Hipgnosis Spent Over $1 Billion on Catalogs in FY 2021 — As Net Debt Approached $500 Million

Hipgnosis Acquires Sam Hollander's Music Catalog
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Song-investment fund Hipgnosis recorded net revenue of $138.4 million during the 2021 fiscal year – covering the 12 months ending on March 31st, 2021 – in addition to dropping north of $1 billion on 84 new catalogs throughout the period.

Hipgnosis revealed these and other operational specifics in its 2021 annual report. Spanning a staggering 172 pages and featuring everything from financials to creator interviews (offered by Shakira, Lindsey Buckingham, and others) and a breakdown of the 35-employee company’s environmental impact to a complete list of IP holdings, the comprehensive earnings report became publicly available yesterday.

As initially mentioned, the three-year-old Hipgnosis relayed early in the analysis that it dropped $1.089 billion on 84 new catalogs during the fiscal year. Worth noting here is that the UK-based Hipgnosis “and a number of its subsidiaries changed their functional and presentation currency from Sterling to Dollars” in October of 2020, in response to a requirement from the IFRS, spurred by “a significant increase in the proportion of transactions denominated in Dollars.”

The company’s 138 total catalogs encompass 64,098 songs, 3,738 of which “have held Number 1 positions in global charts,” according to the report.

Elaborating upon the latter, Hipgnosis has spent about $1.94 billion since its IPO and now possesses a 100 percent interest in catalogs from artists including The Chainsmokers (42 songs), Timbaland (108 songs), Journey (103 on the publishing side; 65 percent of 389 tracks on the master side), the Kaiser Chiefs (48 songs), Barry Manilow (917 songs), Chris Cornell (241 songs), Nikki Sixx (305 songs), 50 Cent (388 songs), and Shakira (145 songs), to name just some.

Hipgnosis’s catalogs have been independently valued at $2.214 billion as of the fiscal year’s end, the document states, “representing an increase of 13.6% on the aggregate purchase price of” $1.948 billion at constant currency. On the year, revenue totaled $138.4 million, compared to $83.3 million during the prior 12-month stretch. Building upon this revenue growth, EBITDA hiked by 49.8 percent during the 2021 fiscal year, to $106.7 million.

Breaking down revenue by segment, “mechanical/master royalties” generated about $23.58 million for Hipgnosis during the 2021 fiscal year, per the text, against over $39.86 million from performance, $3.98 million from digital, $43.66 million from streaming, $21.06 million from sync, and $6.26 million or so from “other.”

However, Hipgnosis’s net debt as of March 31st stood at a whopping $464.6 million (compared to $74 million on March 31st, 2020), and the company acknowledged that it in March of this year drew $90 million from its revolving credit facility, which it had negotiated to increase to $600 million in January of 2021.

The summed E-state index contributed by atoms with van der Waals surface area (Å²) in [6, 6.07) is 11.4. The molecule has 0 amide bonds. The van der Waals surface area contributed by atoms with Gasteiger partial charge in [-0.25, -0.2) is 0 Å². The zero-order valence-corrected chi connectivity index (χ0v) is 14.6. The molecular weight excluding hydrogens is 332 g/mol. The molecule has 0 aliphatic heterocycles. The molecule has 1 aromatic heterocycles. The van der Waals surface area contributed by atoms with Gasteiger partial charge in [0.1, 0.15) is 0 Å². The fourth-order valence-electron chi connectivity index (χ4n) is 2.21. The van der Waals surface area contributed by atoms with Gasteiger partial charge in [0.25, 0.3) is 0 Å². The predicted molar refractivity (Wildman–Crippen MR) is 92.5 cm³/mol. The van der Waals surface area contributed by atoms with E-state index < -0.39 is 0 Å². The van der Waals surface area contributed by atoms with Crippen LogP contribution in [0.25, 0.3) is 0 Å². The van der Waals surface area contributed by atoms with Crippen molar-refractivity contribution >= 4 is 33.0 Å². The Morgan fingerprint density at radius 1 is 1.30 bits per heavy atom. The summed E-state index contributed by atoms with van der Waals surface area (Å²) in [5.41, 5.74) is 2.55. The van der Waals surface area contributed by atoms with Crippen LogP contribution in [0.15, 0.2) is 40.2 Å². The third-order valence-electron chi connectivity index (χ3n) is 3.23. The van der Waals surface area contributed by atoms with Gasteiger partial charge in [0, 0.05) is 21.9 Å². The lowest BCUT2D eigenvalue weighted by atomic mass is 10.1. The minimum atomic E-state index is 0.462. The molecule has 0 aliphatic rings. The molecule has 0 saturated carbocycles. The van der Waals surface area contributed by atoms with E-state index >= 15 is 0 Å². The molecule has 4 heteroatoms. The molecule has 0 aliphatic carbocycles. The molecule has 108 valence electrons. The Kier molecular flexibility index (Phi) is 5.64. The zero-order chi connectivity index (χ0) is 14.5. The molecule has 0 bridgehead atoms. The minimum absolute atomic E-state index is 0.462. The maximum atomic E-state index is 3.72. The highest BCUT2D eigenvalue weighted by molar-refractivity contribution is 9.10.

Under the terms of the latter deal, though, the company’s credit use couldn’t exceed 30 percent of net asset value – meaning that the noted $90 million accessed in March “constituted an inadvertent breach” of the borrowing agreement. April saw the company repay $50 million in credit, “thereby curing the temporary breach.”

In spite of this massive (tapped-out) credit line, Chair Andrew Sutch stated: “It is the Board’s view that the investment thesis remains as solid now as at the time of our IPO. Accordingly, the Company announced a further fundraising on 16 June 2021 and we look forward to deploying the monies raised from it in pursuance of our investment objective.”

Lastly, in terms of growth potential and the steps it’s taking to maximize its IP earnings, Hipgnosis expects that the continued rise of premium streaming services, the ongoing music-industry expansion in emerging markets, and “the explosive growth of TikTok, Peloton, Triller, NFTs and other new uses of music” will bolster revenue in the coming months and years.

“We believe TikTok alone is already 6.5% of Sony Music’s revenues,” Hipgnosis stated in the earnings report, “and we expect that in due course these emerging digital platforms such as TikTok, Triller, Roblox, Peloton and others will generate as much as 15% of our revenues and crucially are not a part of the data on which we buy our Catalogues.”

Hipgnosis also emphasized that its song-management team will focus on promoting anniversary editions of works from the likes of Journey (Escape, including “Don’t Stop Believin,’” came out in July of 1981) and Nirvana (Nevermind, including “Smells Like Teen Spirit,” debuted in September of 1991).

Plus, the company “launched our new internal system to closely monitor the activity across all” Hipgnosis songs, with the system consisting of “bespoke technology that enables us to track activity across various DSPs and social networks.” Hipgnosis is likewise adopting “AI tagging” and “searching for missing YouTube revenues with an external technology service provider who, in addition to Hipgnosis, represents 2 of the 3 major publishers.”

Similarly, the three-year-old company has “engaged with a new AI technology partner to conduct a global search looking for missing ISWCs and broken registrations globally at PRO level.” And Roblox – which Hipgnosis and a number of music publishers sued for copyright infringement about one month ago – should “be properly licensed this year,” higher-ups predicted in the earnings report.